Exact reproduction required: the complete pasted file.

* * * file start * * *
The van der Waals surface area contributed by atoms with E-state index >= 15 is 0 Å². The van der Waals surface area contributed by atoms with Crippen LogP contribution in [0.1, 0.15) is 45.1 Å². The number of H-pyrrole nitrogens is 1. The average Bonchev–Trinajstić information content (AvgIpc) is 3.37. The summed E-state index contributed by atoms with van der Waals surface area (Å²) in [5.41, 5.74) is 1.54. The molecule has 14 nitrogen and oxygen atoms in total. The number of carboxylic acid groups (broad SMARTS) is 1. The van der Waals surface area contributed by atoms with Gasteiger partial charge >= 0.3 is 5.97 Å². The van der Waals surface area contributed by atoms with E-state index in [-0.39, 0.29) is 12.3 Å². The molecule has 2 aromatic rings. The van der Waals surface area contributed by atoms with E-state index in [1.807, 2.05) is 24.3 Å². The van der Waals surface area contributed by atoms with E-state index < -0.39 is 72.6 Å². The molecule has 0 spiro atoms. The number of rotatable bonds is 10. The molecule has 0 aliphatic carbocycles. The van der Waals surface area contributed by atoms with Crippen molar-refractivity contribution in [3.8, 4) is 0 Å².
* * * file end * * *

The van der Waals surface area contributed by atoms with E-state index >= 15 is 0 Å². The van der Waals surface area contributed by atoms with Crippen LogP contribution in [0.1, 0.15) is 45.1 Å². The number of H-pyrrole nitrogens is 1. The average Bonchev–Trinajstić information content (AvgIpc) is 3.37. The summed E-state index contributed by atoms with van der Waals surface area (Å²) in [5.41, 5.74) is 1.54. The molecule has 14 nitrogen and oxygen atoms in total. The number of carboxylic acid groups (broad SMARTS) is 1. The van der Waals surface area contributed by atoms with Gasteiger partial charge >= 0.3 is 5.97 Å². The van der Waals surface area contributed by atoms with E-state index in [-0.39, 0.29) is 12.3 Å². The molecule has 2 aromatic rings. The van der Waals surface area contributed by atoms with E-state index in [1.807, 2.05) is 24.3 Å². The van der Waals surface area contributed by atoms with E-state index < -0.39 is 72.6 Å². The molecule has 0 spiro atoms. The number of rotatable bonds is 10. The molecule has 0 aliphatic carbocycles. The van der Waals surface area contributed by atoms with Crippen molar-refractivity contribution in [3.8, 4) is 0 Å².